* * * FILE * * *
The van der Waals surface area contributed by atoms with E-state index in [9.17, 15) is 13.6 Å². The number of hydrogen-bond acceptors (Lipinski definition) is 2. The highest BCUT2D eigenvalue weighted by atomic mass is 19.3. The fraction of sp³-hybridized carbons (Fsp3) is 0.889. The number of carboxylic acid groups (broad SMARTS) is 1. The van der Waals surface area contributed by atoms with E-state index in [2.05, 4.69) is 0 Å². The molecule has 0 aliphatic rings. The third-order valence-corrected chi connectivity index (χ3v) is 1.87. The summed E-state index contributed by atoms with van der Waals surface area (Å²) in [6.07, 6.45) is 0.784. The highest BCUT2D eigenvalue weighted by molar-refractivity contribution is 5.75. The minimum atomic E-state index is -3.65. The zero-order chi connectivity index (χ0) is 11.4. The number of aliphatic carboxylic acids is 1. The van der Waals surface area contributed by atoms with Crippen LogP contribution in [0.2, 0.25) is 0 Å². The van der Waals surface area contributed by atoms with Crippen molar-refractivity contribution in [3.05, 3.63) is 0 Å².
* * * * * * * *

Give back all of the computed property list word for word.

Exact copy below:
The van der Waals surface area contributed by atoms with E-state index in [9.17, 15) is 13.6 Å². The number of hydrogen-bond acceptors (Lipinski definition) is 2. The highest BCUT2D eigenvalue weighted by atomic mass is 19.3. The fraction of sp³-hybridized carbons (Fsp3) is 0.889. The number of carboxylic acid groups (broad SMARTS) is 1. The van der Waals surface area contributed by atoms with E-state index in [2.05, 4.69) is 0 Å². The molecule has 0 aliphatic rings. The third-order valence-corrected chi connectivity index (χ3v) is 1.87. The summed E-state index contributed by atoms with van der Waals surface area (Å²) in [6.07, 6.45) is 0.784. The highest BCUT2D eigenvalue weighted by molar-refractivity contribution is 5.75. The minimum atomic E-state index is -3.65. The zero-order chi connectivity index (χ0) is 11.4. The number of aliphatic carboxylic acids is 1. The van der Waals surface area contributed by atoms with Crippen LogP contribution in [0.2, 0.25) is 0 Å². The van der Waals surface area contributed by atoms with Crippen molar-refractivity contribution in [3.05, 3.63) is 0 Å².